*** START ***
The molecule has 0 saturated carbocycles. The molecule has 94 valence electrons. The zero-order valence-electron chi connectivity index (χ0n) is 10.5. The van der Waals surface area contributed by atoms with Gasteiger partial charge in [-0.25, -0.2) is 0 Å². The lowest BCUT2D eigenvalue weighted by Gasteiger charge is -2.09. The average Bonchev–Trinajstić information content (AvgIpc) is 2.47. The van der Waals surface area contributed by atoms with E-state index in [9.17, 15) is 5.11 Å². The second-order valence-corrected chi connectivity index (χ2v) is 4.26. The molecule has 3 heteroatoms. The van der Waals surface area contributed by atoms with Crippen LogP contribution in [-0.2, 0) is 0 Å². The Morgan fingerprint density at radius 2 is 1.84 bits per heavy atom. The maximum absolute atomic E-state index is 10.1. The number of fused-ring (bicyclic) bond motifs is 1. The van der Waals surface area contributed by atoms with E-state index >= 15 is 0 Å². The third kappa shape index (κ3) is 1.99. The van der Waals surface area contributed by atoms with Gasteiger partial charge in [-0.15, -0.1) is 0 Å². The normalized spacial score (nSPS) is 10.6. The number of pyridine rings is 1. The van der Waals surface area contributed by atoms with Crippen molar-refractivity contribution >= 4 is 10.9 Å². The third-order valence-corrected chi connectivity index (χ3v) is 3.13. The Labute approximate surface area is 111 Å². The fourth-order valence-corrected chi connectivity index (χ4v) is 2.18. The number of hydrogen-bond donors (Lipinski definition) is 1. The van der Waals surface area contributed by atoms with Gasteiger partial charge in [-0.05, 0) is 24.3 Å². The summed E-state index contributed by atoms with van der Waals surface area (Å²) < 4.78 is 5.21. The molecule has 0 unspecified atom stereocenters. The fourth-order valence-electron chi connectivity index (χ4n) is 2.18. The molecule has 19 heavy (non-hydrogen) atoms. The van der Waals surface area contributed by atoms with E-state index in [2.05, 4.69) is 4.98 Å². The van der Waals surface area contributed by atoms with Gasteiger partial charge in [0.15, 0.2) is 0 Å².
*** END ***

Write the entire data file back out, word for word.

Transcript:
The molecule has 0 saturated carbocycles. The molecule has 94 valence electrons. The zero-order valence-electron chi connectivity index (χ0n) is 10.5. The van der Waals surface area contributed by atoms with Gasteiger partial charge in [-0.25, -0.2) is 0 Å². The lowest BCUT2D eigenvalue weighted by Gasteiger charge is -2.09. The average Bonchev–Trinajstić information content (AvgIpc) is 2.47. The van der Waals surface area contributed by atoms with E-state index in [9.17, 15) is 5.11 Å². The second-order valence-corrected chi connectivity index (χ2v) is 4.26. The molecule has 3 heteroatoms. The van der Waals surface area contributed by atoms with Crippen LogP contribution in [-0.2, 0) is 0 Å². The Morgan fingerprint density at radius 2 is 1.84 bits per heavy atom. The maximum absolute atomic E-state index is 10.1. The number of fused-ring (bicyclic) bond motifs is 1. The van der Waals surface area contributed by atoms with E-state index >= 15 is 0 Å². The third kappa shape index (κ3) is 1.99. The van der Waals surface area contributed by atoms with Gasteiger partial charge in [-0.15, -0.1) is 0 Å². The normalized spacial score (nSPS) is 10.6. The number of pyridine rings is 1. The van der Waals surface area contributed by atoms with Crippen molar-refractivity contribution >= 4 is 10.9 Å². The third-order valence-corrected chi connectivity index (χ3v) is 3.13. The Labute approximate surface area is 111 Å². The fourth-order valence-corrected chi connectivity index (χ4v) is 2.18. The number of hydrogen-bond donors (Lipinski definition) is 1. The van der Waals surface area contributed by atoms with Gasteiger partial charge in [-0.05, 0) is 24.3 Å². The summed E-state index contributed by atoms with van der Waals surface area (Å²) < 4.78 is 5.21. The molecule has 0 unspecified atom stereocenters. The fourth-order valence-electron chi connectivity index (χ4n) is 2.18. The molecule has 19 heavy (non-hydrogen) atoms. The van der Waals surface area contributed by atoms with E-state index in [2.05, 4.69) is 4.98 Å². The van der Waals surface area contributed by atoms with Gasteiger partial charge in [0.15, 0.2) is 0 Å².